“REvisions” is the ongoing series launched with the Research Forum in which faculty and invited contributors are invited to rummage through Bard Graduate Center’s archive of video lectures, published chapters, and print articles and discover new themes and hitherto unexplored connections. The premise is that while all these varied research “outputs” are published with a coherence evident to their conveners and editors in the moment of organization that further connections may become apparent in time. Moreover, institutional intellectual commitments mean that continuities of this sort cannot be dismissed as merely adventitious. “REvisions” therefore offers, also, an opportunity to see the “hive mind” in action: an institution as a thinking, living, collective organism.

REvisions 3: Counter-histories

清 佚名 中國地圖 屏風 (Map of China). Metropolitan Museum of Art, Gift of Yamanaka & Co., 1925 (25.21a–h).

The late Amos Funkenstein offered the notion of “counter-history” as an alternative and even mirror-image narrative whose epistemological value lies precisely in its ability to regroup material whose coherence was hitherto invisible to the eye. We might see this operating on the grand scale the way Walter Benjamin’s injunction to brush history against the grain was aimed at the reading of individual sources.

We argued in the preface to REvisions 1: Decorative and the Antique that every act of revival is fundamentally antiquarian in that bringing back the past affirms its existence in the present and “the past as it lives on in the present” is one of the compelling definitions of the antiquarian. But the historiographical recovery of the “revival” could be said to constitute a “counter-history” in just Funkenstein’s sense. Flipping the narrative lets us see the world in a different way. It is a fundamentally critical act of historiography. On this definition, we can see that Bard Graduate Center’s exhibition and publishing program has been engaged in a giant act of counter-historical exposition.

For a major strand of institutional research has been devoted to what we might describe as “alternate paths to the present.” Antiquarianism, Gothic revival, Nordic modernism, Biedermeier, late neo-classical English design, Dutch empire, votive objects—these steer clear of the Bauhaus or the Wiener Werkstatte or Macintosh or art nouveau or any of the other time- and space-warping dominant narratives of art history’s modernity Sending readers and authors and visitors back to abandoned or just dimly-known corners of the past could seem antiquarian in the worst way (the past for the past’s sake). But after twenty-five years of work these pin-pointed research projects begin to aggregate and the individual spotlights begin to illuminate larger and larger swaths of learning’s night sky. BGC’s work, looked at this way, is a collective effort to put other plots on the table, to bring to the attention of visitors and readers the fact that there are other paths and that some of them are very interesting. There is contingency in history and unless we’re all Hegelians that one or another narrative becomes canonical does not necessarily say anything about the quality or importance of the thing or movement so much as the conditions in which it was received.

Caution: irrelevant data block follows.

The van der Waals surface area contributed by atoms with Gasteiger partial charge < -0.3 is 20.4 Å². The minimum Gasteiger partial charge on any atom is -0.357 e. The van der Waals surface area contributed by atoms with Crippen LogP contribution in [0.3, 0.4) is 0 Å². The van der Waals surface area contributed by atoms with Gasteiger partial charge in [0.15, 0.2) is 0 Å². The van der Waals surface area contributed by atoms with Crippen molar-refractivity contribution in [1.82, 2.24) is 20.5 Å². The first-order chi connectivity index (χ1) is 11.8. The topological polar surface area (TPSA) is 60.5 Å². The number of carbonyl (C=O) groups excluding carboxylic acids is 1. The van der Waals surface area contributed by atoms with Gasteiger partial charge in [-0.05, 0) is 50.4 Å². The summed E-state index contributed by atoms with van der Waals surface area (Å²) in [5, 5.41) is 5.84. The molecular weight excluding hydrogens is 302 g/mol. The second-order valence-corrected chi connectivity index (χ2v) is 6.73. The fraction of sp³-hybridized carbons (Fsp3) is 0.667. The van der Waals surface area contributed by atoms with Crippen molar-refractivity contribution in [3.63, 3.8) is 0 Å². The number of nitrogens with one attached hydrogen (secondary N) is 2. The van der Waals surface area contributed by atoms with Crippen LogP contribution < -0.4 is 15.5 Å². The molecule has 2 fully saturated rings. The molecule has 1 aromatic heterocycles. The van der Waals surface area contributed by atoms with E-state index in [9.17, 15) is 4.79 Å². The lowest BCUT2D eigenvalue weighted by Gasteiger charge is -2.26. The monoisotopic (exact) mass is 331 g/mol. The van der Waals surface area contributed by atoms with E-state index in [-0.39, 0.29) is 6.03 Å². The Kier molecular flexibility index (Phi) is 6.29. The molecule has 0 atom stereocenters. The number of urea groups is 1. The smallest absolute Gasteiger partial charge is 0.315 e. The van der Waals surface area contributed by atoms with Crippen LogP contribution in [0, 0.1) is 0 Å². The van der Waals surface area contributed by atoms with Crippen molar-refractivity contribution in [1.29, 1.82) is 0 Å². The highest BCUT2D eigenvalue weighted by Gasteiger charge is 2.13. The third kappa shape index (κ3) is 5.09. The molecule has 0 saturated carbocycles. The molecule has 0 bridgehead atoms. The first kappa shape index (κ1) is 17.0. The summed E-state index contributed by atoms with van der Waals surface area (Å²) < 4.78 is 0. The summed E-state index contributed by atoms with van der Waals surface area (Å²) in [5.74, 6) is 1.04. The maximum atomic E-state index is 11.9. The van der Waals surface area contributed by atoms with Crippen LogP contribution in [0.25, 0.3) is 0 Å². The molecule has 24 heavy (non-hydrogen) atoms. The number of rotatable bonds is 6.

REvisions 3 could be read as a map: charting contours, indicating relief (some higher than others), highlighting movement. In fact, the entire REvisions project adds up to that map, both those done and those to come. But if that’s the case, then REvisions 3 is really the meta-map, a mapping of the way in which counter-histories map. In that case it is appropriate for it to appear early on in this project since it will serve as a “legend” to the maps that follow and the larger map to which they all contribute—the BGC’s intervention in the historiography of its related disciplines.